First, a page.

9 Ways To Deal With The Competition

by drjim on August 4, 2014

Product managers need to know how to strike back when competition shows up

Product managers need to know how to strike back when competition shows up
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Product managers want their products to be successful. One big challenge that we all face is that the world is filled with competitors – companies that offer a product that solves the same customer problem that our product development definition solves. In order for our product to be successful, we’re going to have to find a way to deal with all of this competition.

Step #1: Analyze Your Competition

Before a product manager is ready to deal with the competitive threat to his or her product, you must first take the time to analyze your competition. This is a critical step that should be on everyone’s product manager resume because it is what will allow you to create an effective strategy for dealing with them.

There are three different aspects of each of your competitors that you are going to want to look into:

 

  • Objectives: The company that you find yourself competing against is there for a reason. You need to take the time to uncover why. Have they created this product in order to boost their bottom line, capture a larger market share, or introduce customers to their company so that they will buy other products?

 

 

  • Strengths: : Every company is good at doing something. You need to measure your competition against both your company and the other competitors out there. What do they do better than anyone else? For that matter, what don’t they do better than anyone else? How much of the market do they own right now?

 

 

  • Reactions: : When you start to react to your competition, how are they going to respond? Their choices range from doing nothing at all, only responding to certain competitors, or coming after you with both guns blazing. Make sure that you know the answer to this question before you take any actions.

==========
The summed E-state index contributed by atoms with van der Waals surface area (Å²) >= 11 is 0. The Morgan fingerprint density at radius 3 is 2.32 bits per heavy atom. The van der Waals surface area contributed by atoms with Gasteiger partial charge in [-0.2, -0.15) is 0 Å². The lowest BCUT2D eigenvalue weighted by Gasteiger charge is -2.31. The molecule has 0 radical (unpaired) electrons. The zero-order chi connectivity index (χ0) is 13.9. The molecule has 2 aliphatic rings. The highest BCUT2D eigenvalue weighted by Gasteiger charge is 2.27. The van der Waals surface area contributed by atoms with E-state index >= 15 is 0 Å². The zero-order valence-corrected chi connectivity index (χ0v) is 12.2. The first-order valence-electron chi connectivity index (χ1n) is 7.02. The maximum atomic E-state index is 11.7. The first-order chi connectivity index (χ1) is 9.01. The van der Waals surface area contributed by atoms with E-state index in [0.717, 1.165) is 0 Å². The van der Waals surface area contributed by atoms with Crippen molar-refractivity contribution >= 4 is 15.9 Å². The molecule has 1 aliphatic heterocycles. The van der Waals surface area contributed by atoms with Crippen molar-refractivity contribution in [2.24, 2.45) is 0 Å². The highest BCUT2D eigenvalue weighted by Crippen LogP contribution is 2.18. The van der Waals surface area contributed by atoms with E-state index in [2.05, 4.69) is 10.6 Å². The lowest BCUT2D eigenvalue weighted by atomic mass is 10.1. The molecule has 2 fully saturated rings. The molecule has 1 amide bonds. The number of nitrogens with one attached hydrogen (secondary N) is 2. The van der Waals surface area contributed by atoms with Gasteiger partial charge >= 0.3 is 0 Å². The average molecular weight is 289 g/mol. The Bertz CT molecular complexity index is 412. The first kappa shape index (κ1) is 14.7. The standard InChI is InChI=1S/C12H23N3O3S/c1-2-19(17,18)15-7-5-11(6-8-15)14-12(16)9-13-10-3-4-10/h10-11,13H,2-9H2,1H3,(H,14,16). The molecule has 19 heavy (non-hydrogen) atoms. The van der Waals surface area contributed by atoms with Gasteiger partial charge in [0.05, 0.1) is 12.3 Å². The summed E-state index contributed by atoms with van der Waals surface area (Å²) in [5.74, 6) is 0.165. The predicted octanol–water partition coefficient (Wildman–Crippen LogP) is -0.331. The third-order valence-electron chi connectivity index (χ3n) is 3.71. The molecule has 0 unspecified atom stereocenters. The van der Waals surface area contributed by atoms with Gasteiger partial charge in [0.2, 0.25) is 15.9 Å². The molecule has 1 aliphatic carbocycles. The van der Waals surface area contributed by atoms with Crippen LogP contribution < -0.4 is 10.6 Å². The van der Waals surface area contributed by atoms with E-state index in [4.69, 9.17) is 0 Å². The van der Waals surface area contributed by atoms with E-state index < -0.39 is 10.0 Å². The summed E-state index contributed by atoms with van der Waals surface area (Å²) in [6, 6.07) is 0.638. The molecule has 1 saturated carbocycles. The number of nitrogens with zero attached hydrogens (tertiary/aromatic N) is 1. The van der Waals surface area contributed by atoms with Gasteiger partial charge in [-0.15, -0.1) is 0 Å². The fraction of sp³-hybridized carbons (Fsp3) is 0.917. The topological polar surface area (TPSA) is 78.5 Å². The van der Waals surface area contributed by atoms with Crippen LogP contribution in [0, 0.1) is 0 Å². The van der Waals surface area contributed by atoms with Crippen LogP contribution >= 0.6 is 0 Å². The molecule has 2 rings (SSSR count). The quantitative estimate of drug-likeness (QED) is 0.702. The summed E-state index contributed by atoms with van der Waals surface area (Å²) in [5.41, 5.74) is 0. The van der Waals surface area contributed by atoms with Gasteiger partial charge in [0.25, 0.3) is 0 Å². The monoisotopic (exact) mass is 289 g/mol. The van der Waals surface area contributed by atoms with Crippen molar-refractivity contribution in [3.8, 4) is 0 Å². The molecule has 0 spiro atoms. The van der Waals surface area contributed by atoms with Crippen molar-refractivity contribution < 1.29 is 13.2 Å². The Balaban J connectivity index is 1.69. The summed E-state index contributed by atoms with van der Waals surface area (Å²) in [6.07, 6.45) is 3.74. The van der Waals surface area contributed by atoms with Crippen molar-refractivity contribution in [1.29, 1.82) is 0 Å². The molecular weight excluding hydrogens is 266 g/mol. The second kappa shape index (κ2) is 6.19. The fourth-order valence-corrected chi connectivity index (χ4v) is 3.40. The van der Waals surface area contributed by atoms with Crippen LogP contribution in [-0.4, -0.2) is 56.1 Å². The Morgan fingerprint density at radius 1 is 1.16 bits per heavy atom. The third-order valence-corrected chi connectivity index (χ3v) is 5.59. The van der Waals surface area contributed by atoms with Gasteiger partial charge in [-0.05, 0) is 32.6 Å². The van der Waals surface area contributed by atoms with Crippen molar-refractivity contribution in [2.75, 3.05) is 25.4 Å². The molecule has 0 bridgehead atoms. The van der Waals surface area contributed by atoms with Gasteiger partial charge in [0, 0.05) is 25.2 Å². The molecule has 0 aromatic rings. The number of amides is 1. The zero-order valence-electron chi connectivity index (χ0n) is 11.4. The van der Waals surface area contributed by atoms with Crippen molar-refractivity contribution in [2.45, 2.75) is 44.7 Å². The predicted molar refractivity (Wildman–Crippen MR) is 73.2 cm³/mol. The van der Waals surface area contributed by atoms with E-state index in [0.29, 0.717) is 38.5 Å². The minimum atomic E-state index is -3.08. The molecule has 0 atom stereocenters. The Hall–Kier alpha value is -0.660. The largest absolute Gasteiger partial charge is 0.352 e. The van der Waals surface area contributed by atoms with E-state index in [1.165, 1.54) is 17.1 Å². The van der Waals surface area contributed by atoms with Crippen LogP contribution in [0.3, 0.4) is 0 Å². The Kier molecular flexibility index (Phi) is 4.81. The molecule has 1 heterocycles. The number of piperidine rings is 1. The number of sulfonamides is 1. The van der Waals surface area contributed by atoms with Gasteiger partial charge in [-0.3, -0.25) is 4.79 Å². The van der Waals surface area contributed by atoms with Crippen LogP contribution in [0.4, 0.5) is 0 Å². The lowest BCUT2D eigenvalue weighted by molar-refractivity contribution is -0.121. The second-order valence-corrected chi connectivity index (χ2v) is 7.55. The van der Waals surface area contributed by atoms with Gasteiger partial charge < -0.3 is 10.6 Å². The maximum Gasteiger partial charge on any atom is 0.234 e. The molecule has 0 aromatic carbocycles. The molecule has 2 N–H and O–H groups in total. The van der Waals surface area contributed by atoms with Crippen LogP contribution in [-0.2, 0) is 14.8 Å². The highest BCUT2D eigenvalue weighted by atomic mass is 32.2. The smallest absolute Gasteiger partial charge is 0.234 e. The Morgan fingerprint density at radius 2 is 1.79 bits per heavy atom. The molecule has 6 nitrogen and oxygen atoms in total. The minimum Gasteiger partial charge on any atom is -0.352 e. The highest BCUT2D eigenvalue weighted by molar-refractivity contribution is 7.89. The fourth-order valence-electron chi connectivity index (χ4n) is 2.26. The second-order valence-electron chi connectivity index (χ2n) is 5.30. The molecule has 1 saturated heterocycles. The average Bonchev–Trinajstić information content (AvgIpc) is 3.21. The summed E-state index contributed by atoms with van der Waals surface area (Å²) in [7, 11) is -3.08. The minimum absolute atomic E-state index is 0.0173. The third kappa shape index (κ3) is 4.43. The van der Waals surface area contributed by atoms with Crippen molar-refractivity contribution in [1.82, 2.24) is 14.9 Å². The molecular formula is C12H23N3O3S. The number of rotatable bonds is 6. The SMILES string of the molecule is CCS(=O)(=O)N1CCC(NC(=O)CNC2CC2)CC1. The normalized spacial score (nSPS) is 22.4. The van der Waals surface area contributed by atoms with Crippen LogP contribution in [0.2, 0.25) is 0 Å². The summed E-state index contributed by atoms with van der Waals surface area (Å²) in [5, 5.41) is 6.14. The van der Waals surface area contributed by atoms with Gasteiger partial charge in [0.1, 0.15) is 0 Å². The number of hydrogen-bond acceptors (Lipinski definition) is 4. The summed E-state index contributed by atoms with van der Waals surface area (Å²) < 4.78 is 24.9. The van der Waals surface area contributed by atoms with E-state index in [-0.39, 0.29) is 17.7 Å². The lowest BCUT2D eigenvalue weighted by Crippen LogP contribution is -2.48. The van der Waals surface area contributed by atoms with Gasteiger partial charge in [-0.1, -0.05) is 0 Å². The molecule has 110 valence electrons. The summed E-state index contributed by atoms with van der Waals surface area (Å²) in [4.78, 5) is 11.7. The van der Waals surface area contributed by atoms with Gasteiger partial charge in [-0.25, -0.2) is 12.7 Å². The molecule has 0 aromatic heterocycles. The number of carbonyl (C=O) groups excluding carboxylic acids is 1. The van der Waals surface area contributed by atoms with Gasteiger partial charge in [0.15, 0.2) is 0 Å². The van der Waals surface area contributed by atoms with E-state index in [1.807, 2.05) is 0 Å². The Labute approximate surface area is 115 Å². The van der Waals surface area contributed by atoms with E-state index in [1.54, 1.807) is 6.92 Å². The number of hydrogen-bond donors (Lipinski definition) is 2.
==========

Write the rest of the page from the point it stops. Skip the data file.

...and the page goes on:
Step #2: Collect Information On Your Competition

Getting information on your competition is a tricky thing to do. You can cross a legal or ethical boundary if you are not careful here. Make sure that you use only publically available sources and stay away from the shady ones.

Your competition’s web site is a great place to start. Talk with your sales teams to learn what they know. Trade associations and common suppliers can also have a great deal of useful information. Your firm may have former employees working for you and as long as you keep it legal, they can provide you with some great insights.

Step #3: Attack!

Once you’ve done your homework, it’s time to put on your product manager battle gear and go into battle. You can’t just let a competitor show up and take market share away from you. You’re going to have to meet them head on and let them know that you’ll both defend the customers that you already have and that you are willing to fight them for new customers. Here are 9 attack strategies that you can use:

 

  • Boost Ads and Promotions: : when a new competitor shows up it’s time to remind your customer base that you still exist and why your product is the best product in town. Just make sure that your product really is better!

 

 

  • Cut Your Price: I’m a little hesitant on this one, but in certain circumstances it may make sense. If your competition’s main feature is their low price, then by lowering your price you can reduce the attractiveness of their product. Just make sure that this is really going to influence customer buying behavior before you do it.

 

 

  • Create Cheaper Products: : If your flagship product can’t have its price discounted to compete with the new competitor, then you may have to create a new product that has been built specifically to be offered at a lower price in order to compete with the competition.